Once shunned due to its high-fat content, the avocado is now an *it* food and for good reason. Packed with nearly 20 vitamins, minerals, and phytonutrients, avocados are a nutrient-rich food.
One-third of an average size avocado has about 80 calories and is sodium and cholesterol-free. Over 80 percent of the fats in avocados are monounsaturated and polyunsaturated fats giving a boost to the heart.
Avocados are a great substitute for foods higher in saturated fat like sour cream, butter, and cheese. They have other superhero-like characteristics and act as a nutrient booster helping your body absorb fat-soluble nutrients like vitamins A, D, E, and K.
How to Buy
When choosing an avocado, gently squeeze the fruit in the palm of your hand. Ripe avocados are a wee soft yet slightly firm. Since avocados ripen after harvest, Hass Avocado recommends, “To speed up the avocado ripening process we recommend placing unripe avocados in a brown paper bag with an apple or banana for two to three days until they are ripe.”
You can also leave on your counter and avocados will ripen on their own.
Did you know you can plant avocado pits to grow?
I remember trying to grow an avocado plant as a kid. I never managed to grow an avo tree but it didn’t stop me from trying!
- Remove pit, rinse well, and dry.
- Push three or four toothpicks into the seed at its widest part and suspend the pit over a glass of water with the pointy end sticking up.
- Using warm water, cover about an inch of the seed.
- Place on a windowsill with sunlight and check water level keeping seed moist.
- In 2 to 6 weeks, roots and a stem will sprout from seed. Once the sprout is about 6 inches long, trim it in half.
Visit here for more information on transplanting the seedling to encourage growth!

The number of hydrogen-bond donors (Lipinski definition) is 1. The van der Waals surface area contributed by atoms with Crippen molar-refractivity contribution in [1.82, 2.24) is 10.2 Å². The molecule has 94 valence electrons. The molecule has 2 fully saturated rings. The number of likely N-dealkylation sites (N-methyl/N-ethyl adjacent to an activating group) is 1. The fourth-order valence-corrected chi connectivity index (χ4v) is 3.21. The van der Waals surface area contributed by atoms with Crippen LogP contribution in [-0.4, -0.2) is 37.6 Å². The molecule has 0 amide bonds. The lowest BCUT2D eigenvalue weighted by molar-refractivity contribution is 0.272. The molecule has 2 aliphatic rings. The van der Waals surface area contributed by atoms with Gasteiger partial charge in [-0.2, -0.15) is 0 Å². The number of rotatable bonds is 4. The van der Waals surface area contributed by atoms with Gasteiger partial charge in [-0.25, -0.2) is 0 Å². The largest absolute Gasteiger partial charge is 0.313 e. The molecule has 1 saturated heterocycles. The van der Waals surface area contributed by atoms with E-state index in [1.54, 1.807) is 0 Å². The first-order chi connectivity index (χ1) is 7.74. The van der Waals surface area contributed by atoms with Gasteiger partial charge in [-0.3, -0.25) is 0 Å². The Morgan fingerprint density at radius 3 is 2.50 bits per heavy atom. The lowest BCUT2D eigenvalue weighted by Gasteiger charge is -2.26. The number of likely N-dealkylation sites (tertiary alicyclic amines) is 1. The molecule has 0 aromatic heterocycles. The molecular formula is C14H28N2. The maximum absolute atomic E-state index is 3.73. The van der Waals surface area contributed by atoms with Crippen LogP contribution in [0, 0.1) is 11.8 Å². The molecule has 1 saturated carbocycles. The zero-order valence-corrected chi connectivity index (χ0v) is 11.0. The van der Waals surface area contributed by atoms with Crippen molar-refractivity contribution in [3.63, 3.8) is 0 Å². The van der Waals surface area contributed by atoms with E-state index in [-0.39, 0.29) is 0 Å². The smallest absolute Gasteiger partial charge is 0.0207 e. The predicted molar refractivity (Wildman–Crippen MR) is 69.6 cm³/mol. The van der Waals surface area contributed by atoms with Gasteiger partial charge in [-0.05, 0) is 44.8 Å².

Different ways to add avocados to your diet (including vegan diets!)
- Use as a spread on toast.
- Mash then mix in corn and tomatoes and serve with tortilla chips or veggies.
- Slice them to top your eggs in the morning.
- Top a baked potato and skip the butter and sour cream.
Below is a recipe for a simple on-the-go lunch and/or dinner idea and how to make guacamole.
White Bean Avocado Wrap (4 wraps makes 2 servings)
- 1 15-ounce can white beans, drained and rinsed
- 1/2 tablespoon olive oil
- 1/2 tablespoon lemon juice
- 1/8 teaspoon kosher salt
- 1-2 cloves garlic, minced
- 4 whole-wheat 6-inch wraps (optional: use 2 burrito-size wraps)
- 1/2 avocado, sliced
- 1/2 cup cucumber, sliced
- 4 teaspoons red onion, diced
Mix beans, olive oil, lemon juice, salt, and garlic together. Mash the mixture and divide between wraps. Lay the red onion, avocado, and cucumber slices on top, then roll the wrap to serve.
NUTRITION INFO (1 serving – 2 wraps): 550 calories, 25 g protein, 17 g fat (1.5 g saturated fat) 81 g carbs, 20 g fiber, 460 mg sodium
Note: Please don’t freak at the carbs (I don’t). Look at the fiber—nearly a day’s worth! If you prefer a lower carb version, feel free to use lettuce leaves as wraps.
Make ahead tip: Keep the bean mixture prepped and ready-to-go in the fridge.
So easy to make! Mash an avocado or two or three, add diced tomato, red onion, a garlic clove or two, salt and pepper. If you like cilantro, add a bit and if you like a kick, add a jalapeno (diced fine of course!). Yes, that simple! Serve with your favorite chip or veggie.
You must check out this one-minute video of super simple guacamole another intern (Jesus Lopez) demonstrates. So good!
One last thing….
Don’t eat the pit (the seed). Information on the internet claims the pit as a (yawn) superfood due to some preliminary research. According to California Avocado Commission, eating the pit is not recommended. Stick with the proven nutrient-rich meat of an avocado.
Thank you to my past intern Rachael Wright for assisting me with this post!
P.S. I have no affiliation with the avocado industry. My goal is to provide relevant and unbiased health and nutrition information so you make educated decisions.
Jennifer “Neily” Neily, MS, RDN, LD, FAND
Neily on Nutrition
Registered Dietitian Nutritionist
Wellcoach® Certified Health Coach
Fellow of the Academy of Nutrition and Dietetics
Photo credits: Neily on Nutrition
Website & blog: NeilyonNutrition.com